This footage really blew me away:



And i wish that somehow you can get close to this level of performance and not pay more then 2000$.


Tremendously improved exposure latitude is the holy grail for me. I want natural/organic footage.
 

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Quote:
Originally Posted by fusion_400 /forum/post/20833469


Do you have any tips for improving picture in premiere to maybe get some highlight information back?

You cannot get highlights back if they are gone. Not there. Not recorded. Do not exist.


I don't know whether the SD600 changes gamma when switched to Digital Cinema mode. Canon consumer camcorders have separate 24p and Cinema Mode settings, the latter changes gamma to not clip as fast, but to retain more highlights and shades. Of course, this is done at cost of midtones.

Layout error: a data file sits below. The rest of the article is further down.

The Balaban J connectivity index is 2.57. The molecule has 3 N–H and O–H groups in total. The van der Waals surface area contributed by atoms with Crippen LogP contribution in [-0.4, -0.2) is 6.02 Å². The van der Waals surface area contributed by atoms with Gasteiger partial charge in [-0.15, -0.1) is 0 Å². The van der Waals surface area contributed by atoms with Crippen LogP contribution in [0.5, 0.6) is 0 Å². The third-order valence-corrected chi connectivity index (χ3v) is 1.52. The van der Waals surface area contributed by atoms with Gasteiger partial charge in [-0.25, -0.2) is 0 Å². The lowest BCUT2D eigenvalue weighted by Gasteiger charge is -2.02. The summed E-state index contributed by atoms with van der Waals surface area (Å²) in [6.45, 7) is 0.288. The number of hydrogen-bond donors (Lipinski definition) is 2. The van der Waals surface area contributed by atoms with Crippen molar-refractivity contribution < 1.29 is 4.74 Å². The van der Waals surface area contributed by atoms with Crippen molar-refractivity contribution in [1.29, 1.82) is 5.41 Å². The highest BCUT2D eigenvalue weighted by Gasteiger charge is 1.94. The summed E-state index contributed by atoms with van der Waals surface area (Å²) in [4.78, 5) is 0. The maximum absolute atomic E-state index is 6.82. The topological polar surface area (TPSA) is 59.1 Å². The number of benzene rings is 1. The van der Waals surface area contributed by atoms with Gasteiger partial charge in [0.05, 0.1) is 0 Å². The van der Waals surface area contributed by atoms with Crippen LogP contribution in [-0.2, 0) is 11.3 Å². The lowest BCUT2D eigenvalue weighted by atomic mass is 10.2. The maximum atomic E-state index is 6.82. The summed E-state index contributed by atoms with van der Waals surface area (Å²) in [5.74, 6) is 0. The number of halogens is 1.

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The best way to record your highlights is to use manual mode and lower your F stop so it is not blown out. Zebra pattern will tell you where it is blown out. When I had my old Sony DVCAM I used zebra and lowered exposure by 3 dB. The resulting images average brightness was darker but I was able to bring some of that back changing gamma on playback. Skys were always blue.
 

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Discussion Starter · #7 ·
But changing the gamma doesn't that brighten the whole image. I would like to keep highlights in their not blownout state and then brighten the rest of the picture.


I am really waiting for that Sony F3 S-log performance from my SD600
 

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Quote:
Originally Posted by fusion_400 /forum/post/20833904


But changing the gamma doesn't that brighten the whole image. I would like to keep highlights in their not blownout state and then brighten the rest of the picture.


I am really waiting for that Sony F3 S-log performance from my SD600

Not the entire image equally!